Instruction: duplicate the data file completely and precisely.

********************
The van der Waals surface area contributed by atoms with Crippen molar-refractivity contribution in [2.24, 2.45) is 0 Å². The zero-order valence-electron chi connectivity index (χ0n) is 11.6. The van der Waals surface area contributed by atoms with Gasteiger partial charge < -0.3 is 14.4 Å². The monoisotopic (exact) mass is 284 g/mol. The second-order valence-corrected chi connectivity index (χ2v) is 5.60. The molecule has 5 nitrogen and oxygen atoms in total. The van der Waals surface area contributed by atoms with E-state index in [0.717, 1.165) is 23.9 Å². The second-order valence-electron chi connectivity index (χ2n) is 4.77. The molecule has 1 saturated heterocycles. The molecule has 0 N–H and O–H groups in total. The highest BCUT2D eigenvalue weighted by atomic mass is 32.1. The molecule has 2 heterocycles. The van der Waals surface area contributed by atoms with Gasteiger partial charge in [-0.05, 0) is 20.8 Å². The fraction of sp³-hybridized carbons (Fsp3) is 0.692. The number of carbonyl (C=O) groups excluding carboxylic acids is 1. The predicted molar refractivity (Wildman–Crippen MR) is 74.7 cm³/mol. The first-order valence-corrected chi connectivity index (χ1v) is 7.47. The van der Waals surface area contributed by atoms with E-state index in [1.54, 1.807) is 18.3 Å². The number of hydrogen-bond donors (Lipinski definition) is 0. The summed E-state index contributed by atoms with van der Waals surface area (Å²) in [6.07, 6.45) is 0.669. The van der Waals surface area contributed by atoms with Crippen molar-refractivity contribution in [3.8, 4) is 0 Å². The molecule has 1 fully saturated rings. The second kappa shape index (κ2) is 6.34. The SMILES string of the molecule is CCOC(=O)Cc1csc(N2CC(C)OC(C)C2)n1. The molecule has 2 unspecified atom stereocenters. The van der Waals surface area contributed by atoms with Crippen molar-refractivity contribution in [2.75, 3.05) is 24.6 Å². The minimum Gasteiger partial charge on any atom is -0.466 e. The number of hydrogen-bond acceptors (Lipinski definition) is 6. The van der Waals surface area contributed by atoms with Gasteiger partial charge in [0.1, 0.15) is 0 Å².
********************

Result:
The van der Waals surface area contributed by atoms with Crippen molar-refractivity contribution in [2.24, 2.45) is 0 Å². The zero-order valence-electron chi connectivity index (χ0n) is 11.6. The van der Waals surface area contributed by atoms with Gasteiger partial charge < -0.3 is 14.4 Å². The monoisotopic (exact) mass is 284 g/mol. The second-order valence-corrected chi connectivity index (χ2v) is 5.60. The molecule has 5 nitrogen and oxygen atoms in total. The van der Waals surface area contributed by atoms with E-state index in [0.717, 1.165) is 23.9 Å². The second-order valence-electron chi connectivity index (χ2n) is 4.77. The molecule has 1 saturated heterocycles. The molecule has 0 N–H and O–H groups in total. The highest BCUT2D eigenvalue weighted by atomic mass is 32.1. The molecule has 2 heterocycles. The van der Waals surface area contributed by atoms with Gasteiger partial charge in [-0.05, 0) is 20.8 Å². The fraction of sp³-hybridized carbons (Fsp3) is 0.692. The number of carbonyl (C=O) groups excluding carboxylic acids is 1. The predicted molar refractivity (Wildman–Crippen MR) is 74.7 cm³/mol. The first-order valence-corrected chi connectivity index (χ1v) is 7.47. The van der Waals surface area contributed by atoms with E-state index in [1.54, 1.807) is 18.3 Å². The number of hydrogen-bond donors (Lipinski definition) is 0. The summed E-state index contributed by atoms with van der Waals surface area (Å²) in [6.07, 6.45) is 0.669. The van der Waals surface area contributed by atoms with Crippen molar-refractivity contribution in [3.8, 4) is 0 Å². The molecule has 1 fully saturated rings. The second kappa shape index (κ2) is 6.34. The SMILES string of the molecule is CCOC(=O)Cc1csc(N2CC(C)OC(C)C2)n1. The molecule has 2 unspecified atom stereocenters. The van der Waals surface area contributed by atoms with Crippen molar-refractivity contribution in [2.75, 3.05) is 24.6 Å². The minimum Gasteiger partial charge on any atom is -0.466 e. The number of hydrogen-bond acceptors (Lipinski definition) is 6. The van der Waals surface area contributed by atoms with Gasteiger partial charge in [0.1, 0.15) is 0 Å².